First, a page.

Mr. Scruff

Twenty years in and still blowing minds: Catching up with Mr Scruff

Andy Carthy, better known as Mr Scruff, is one of those artists you hear once and always keep at an arm’s reach. His tracks are catchy, jazzy, glitchy, melodic, and almost always accompanied by some solid dancing potato action.

Carthy got into music at an early age listening to the radio and began DJing at home when he was 13 years old. Two decades forward with seven albums in record stores and loving support of Ninja Tune, Carthy is still going strong. Earlier this year he released Friendly Bacteria, an album that spans his wide range of musical interests and employs not only Carthy’s many production gifts, but a varied array of voices.

A new album is always a good reason for a tour, so Mr Scruff is on road til December, stopping in cities across North America and Europe from LA to Manchester. Curious about how he’s been, we caught up with Carthy before his four-hour set in Toronto (coming up on August 20th).

Kateryna Topol: It’s been 20 years since you started, congratulations on that, what were some of the most memorable moments?

Andy Carthy: Too many to mention. Meeting lovely people, playing all over the world. Signing to Ninja Tune was a big moment for me. Eating in Ethiopian Diamond restaurant in Chicago while Phil Cohran played live in the corner… Playing WOMAD on Mount Taranaki in New Zealand…

KT: Do you think you’ve evolved a lot since your first record?

AC: I just think that my musical taste has continued to broaden, and that comes from having hungry ears. Hearing other people share their musical tastes with me has helped a lot. I still try and  hold onto the same enthusiasm that I had as a teenager though. It keeps things exciting!

KT: How did you choose your collaborators for Friendly Bacteria?

AC: Most of them were good friends already, and I had them in mind for a while, and we had talked for years about collaborating. The only one I didn’t know prior to recording was Robert Owens. His voice popped into my head as soon as I wrote the music for “He Don’t,” so I got in contact and he replied almost immediately, saying that he loved the track.

KT: This last album brings together a few different styles, some tracks feel more modern, for the lack of a better word (i.e., “Friendly Bacteria”), while others (“We Are Coming”) take me back to the 90’s warehouse parties. In your own words, what’s the story behind Friendly Bacteria?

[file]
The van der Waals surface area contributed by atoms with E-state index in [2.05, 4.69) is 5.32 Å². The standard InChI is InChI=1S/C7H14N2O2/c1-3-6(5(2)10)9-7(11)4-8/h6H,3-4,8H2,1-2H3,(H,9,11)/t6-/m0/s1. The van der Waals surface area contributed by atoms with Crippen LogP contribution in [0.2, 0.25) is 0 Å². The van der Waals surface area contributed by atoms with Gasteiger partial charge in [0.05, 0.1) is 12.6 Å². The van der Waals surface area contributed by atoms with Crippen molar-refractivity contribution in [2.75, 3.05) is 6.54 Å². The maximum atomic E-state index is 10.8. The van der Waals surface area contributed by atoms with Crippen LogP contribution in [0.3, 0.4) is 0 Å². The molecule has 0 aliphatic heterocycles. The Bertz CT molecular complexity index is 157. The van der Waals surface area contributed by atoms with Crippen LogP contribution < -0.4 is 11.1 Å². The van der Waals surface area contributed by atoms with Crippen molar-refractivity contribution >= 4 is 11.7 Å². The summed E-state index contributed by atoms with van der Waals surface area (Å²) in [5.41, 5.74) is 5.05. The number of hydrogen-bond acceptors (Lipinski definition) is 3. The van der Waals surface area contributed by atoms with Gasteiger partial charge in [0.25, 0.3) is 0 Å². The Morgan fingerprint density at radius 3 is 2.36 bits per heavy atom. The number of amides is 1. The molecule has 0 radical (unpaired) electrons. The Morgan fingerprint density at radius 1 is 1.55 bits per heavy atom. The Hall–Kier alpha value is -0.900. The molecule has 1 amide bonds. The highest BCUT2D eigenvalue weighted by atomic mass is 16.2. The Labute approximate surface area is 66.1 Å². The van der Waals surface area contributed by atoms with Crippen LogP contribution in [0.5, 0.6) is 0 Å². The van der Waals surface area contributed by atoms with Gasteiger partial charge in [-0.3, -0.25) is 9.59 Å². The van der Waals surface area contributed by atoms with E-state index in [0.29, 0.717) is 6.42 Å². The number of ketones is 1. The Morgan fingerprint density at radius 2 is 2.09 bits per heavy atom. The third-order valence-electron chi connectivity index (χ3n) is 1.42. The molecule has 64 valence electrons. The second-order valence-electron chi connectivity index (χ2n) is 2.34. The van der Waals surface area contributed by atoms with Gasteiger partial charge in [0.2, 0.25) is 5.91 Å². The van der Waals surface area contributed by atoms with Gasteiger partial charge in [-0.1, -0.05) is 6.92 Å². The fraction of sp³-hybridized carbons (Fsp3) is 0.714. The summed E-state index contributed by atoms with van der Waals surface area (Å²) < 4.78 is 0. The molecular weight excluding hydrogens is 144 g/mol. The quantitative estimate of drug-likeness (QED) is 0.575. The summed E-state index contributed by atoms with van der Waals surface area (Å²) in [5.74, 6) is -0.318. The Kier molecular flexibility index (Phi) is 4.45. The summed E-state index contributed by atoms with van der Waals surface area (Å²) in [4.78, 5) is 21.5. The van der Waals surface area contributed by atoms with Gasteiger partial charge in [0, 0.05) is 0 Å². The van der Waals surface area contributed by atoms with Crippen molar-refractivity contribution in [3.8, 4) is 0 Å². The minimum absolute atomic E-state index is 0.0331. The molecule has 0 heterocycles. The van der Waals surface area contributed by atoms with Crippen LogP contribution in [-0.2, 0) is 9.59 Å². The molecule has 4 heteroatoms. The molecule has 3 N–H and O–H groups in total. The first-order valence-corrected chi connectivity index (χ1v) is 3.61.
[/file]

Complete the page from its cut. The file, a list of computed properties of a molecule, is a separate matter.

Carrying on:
AC: I suppose that there is an overall heavy production feeling, but the styles are varied, as with my other albums. Putting an album together is quite like a DJ set, it has to have variety and dynamics, but also make sense as a coherent musical statement. I like to write a few tunes, then collect them together to give myself an idea of what I am trying to say. Then I finish the story!

KT: The album is very vivid and strange (in a good way), did you have a feeling in mind when working on it?

AC: I tapped into the variety of sounds that my collaborators brought to the album, and brought it all together in a way that made sense to me. Denis Jones added a real dark, foggy, grainy, soulful edge to the sound, which works really well with my bouncy, punchy, free and easy style.

KT: Were you expecting a specific reaction?

AC: That is the fun part. I thought that my sound had changed quite a lot on this album, but people were still coming up to me at gigs, when I was testing out demo tracks, and saying ‘this is you, isn’t it!’

KT: How long did this one take and where did you mainly record it?

AC: It took about two years, in between tour dates. Most was done at home, or in SSR studios in Manchester. I recorded Robert Owens in London.

KT: Looking back, how did the illustrations and characters come to be a part of the Mr Scruff identity?

AC: I have always drawn in that style, so it seemed like an easy and obvious option to illustrate my own music with my two-dimensional potato friends. They give a friendly, fun face to what I do.

KT: I hear you have a pretty solid record collection, what are you listening to this week?

AC: All sorts! Just bought some old jazz and funk vinyl from Groove Merchant in San Francisco, so I am having fun trawling through that.

KT: You’re on tour now, what can people expect from the live show?

AC: A balding geek playing a 4 hour, across the board DJ set, with some two-dimensional potato action.

KT: As someone who’s had an impressive career in music is there anything you’d like to share with the up and coming musicians?

AC: Be yourself, follow your instincts, and keep your ears open all the time. There is always something to learn!

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